Afternoon Of The Elves

by Janet Taylor Lisle

Hardcover, 1989



Local notes

Fic Lis






Orchard Books (1989), Edition: 1st, 122 pages. $15.95.


As Hillary works in the miniature village, allegedly built by elves, in Sara-Kate's backyard, she becomes more and more curious about Sara-Kate's real life inside her big, gloomy house with her mysterious, silent mother.


Nebraska Golden Sower Award (Nominee — 1993)
Utah Beehive Book Award (Nominee — Children's Fiction — 1993)
Kentucky Bluegrass Award (Nominee — 1991)
Newbery Medal (Honor Book — 1990)
Nutmeg Book Award (Nominee — Intermediate — 1995)
Nēnē Award (Nominee — 1992)
Gouden Griffel (Zilveren — 1993)


Original language


Original publication date


Physical description

122 p.; 8.51 inches

User reviews

LibraryThing member Whisper1
This 1990 Newbery Honor award winner, is hauntingly complex.

Hillary is a child of comfortable middle class who is curious about Sara Kate, the neighbor girl who wears raggedy clothes, sporadically attends school and lives in a dilapidated house.

The story becomes darker as Hillary is enticed to
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explore Sara Kate's magical elfin village, complete with tiny houses of autumn leaves for roofs, bottle caps used for swimming pools and teeny stones for bitty lawn ornaments.

When the little village becomes an obsession for Hillary, she finds that secrets abound in the larger ramshackle house inhabited by Sara. Forbidden to play next door, Sara disobeys her parents and is increasingly drawn to the magic of the village and her elfin, waif-like neighbor whose mother hides behind the darkened windows in the unmagical abode.

This is an excellent tale of societal impressions, of doors that are closed and windows that are barred, of judgment rather than assistance. It is a tale of magic vs. cold, cruel reality. It is a story of friendship, but it is ever so much more than this. When Hillary's eyes are opened she sees things that her comfortable, safe life never dreamed possible.

Highly recommended!
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LibraryThing member TadAD
This is an interesting tale of friendship...focusing on issues of loyalty, independent thinking and how we treat those who are different. From the back blurb, I expected something similar to a modern version of T. H. White's Mistress Masham's Repose (a marvelous book, itself) but it surprised me.
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The reader is left to decide whether this is a delightful fantasy story, or a tale of desperate imagination attempting to make reality bearable.

I think most readers will enjoy this book; I did. However, it has a rather odd overtone which left me unsettled. If you come down on the side of this not being a fantasy I did...the author seemed unwilling just to let Hillary have her viewpoint. It's almost as if she, the author, took sides in the story in a slightly irresponsible way.

Recommended, but I plan to talk over the larger issues with my kids if they read it.
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LibraryThing member electrascaife
Nine-year-old Hillary lives with her parents in their nice home and their lovely garden, which her father keeps immaculate. She goes to school and hangs out with her popular friends and lives in a nice little bubble. The neighbor girl, Sara Kate, lives in a run-down house with her mysterious and
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rarely-seen mother (her father isn't around), wears raggedy clothing and strange old boots to school, and has no friends because all the girls think she's strange. When Sara Kate invites Hillary over to her yard, which is full of trash and briars and weeds, to see the village that the elves created, Hillary accepts, much to her friends' scorn and disapproval. She gradually becomes friends with the cautious and caustic Sara Kate and spends most of her time with her in the elf village (which she believes in her heart is real), but is never invited inside the house. After Sara Kate stops coming to school and is never in the yard anymore, Hillary braves walking into the dilapidated house to look for her, and in that moment her bubbled life begins to change. Well written, lovingly crafted, and absolutely heartbreaking. An important read for middle grade kiddos.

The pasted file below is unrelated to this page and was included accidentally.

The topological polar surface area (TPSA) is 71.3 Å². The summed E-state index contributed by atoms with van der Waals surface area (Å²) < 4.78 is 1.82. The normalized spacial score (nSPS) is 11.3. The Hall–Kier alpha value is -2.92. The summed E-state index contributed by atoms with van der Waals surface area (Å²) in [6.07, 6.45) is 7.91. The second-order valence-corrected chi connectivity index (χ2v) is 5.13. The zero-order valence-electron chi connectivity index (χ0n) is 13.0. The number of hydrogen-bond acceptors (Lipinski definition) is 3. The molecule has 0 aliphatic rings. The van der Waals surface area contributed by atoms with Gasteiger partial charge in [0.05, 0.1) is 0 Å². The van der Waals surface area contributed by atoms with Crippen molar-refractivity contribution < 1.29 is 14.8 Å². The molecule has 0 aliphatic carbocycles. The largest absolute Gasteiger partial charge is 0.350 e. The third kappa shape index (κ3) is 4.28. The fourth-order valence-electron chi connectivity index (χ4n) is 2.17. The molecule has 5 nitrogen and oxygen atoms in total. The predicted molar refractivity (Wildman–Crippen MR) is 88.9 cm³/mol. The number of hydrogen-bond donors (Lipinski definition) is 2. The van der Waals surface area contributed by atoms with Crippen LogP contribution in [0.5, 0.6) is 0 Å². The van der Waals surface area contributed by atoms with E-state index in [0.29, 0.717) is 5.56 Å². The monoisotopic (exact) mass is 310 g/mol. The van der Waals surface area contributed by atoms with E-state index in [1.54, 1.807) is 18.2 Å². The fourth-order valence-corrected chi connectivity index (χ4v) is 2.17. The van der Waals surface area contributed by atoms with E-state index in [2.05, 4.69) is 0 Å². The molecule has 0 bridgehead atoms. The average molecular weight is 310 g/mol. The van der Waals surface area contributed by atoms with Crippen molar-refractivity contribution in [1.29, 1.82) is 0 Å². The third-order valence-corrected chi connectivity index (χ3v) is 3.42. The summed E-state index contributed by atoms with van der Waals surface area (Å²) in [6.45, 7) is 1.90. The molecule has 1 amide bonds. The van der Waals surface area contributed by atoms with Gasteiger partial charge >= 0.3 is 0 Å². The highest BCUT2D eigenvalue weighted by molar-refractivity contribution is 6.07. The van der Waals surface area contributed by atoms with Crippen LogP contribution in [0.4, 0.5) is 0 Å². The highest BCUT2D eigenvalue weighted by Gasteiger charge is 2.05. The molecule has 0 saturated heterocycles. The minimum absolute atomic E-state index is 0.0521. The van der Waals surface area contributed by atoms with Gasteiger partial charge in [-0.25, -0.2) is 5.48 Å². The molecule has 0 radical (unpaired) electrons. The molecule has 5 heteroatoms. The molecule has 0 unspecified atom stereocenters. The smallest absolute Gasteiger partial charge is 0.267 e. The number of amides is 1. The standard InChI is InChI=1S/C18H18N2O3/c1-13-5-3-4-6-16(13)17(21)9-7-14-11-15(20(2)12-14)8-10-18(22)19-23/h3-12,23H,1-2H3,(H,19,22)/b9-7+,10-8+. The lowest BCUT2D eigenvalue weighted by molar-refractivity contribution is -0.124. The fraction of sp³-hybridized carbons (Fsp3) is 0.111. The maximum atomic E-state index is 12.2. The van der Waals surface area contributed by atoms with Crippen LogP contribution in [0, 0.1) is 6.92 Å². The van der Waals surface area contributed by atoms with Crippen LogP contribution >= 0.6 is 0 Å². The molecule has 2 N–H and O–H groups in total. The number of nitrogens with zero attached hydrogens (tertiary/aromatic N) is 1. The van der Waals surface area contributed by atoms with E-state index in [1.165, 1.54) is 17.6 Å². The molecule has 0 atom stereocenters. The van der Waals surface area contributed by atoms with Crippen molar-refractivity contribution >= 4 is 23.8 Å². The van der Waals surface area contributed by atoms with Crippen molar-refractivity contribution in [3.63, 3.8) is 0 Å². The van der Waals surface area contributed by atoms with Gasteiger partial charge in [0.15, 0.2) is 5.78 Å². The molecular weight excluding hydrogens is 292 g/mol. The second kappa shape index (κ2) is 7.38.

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LibraryThing member Crowyhead
This one's due for a re-read. I recall it as a lovely but disquieting story that mixes fantasy and reality.
LibraryThing member lppeters
This is one of my most favorite books and I have enjoyed reading it again, even if the last time I read it was in 5th grade. I would highly recommend any teacher to have their class read this book and encourage them to have the students really get into a project at the end. I think having them
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maker their own garden would be something that really used their creative side and would make this assignment enjoyable and fun!
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LibraryThing member cc120323
This is a story about two girls who are totally opposite in every way but are drawn to each other as friends. Hillary is from a caring, well provided for, mom and dad in the home family. Sarah who is her neighbor is the mystery. You never see Sarah’s mother, she is untidy, steals, in and
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out of school, and seems underfed. They create a friendship that has its secrets, lies, and ways of dealing with the hardships of life. You believe throughout the book that there are elves in the backyard and that the one friend is using the other. In fact the elf village the girls create is Sarah’s escape to a childhood that she is unable to experience. In the end you realize how one girl is dealing with the harsh realities of life with a mentally ill mother and how fear of being separated from a mother unable to care for her daughter leads the girl to do things that you would think are well beyond her years.

I think the end of the book is the best part. It seems to leave you hanging when the mother is calling out to her daughter from the back door and there is no answer. I think Hillary has matured and the old naïve Hillary is gone forever.

Create an elf village of your own using things you find in your back yard.

Tell how you would react to a friend like Sarah.
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LibraryThing member michcall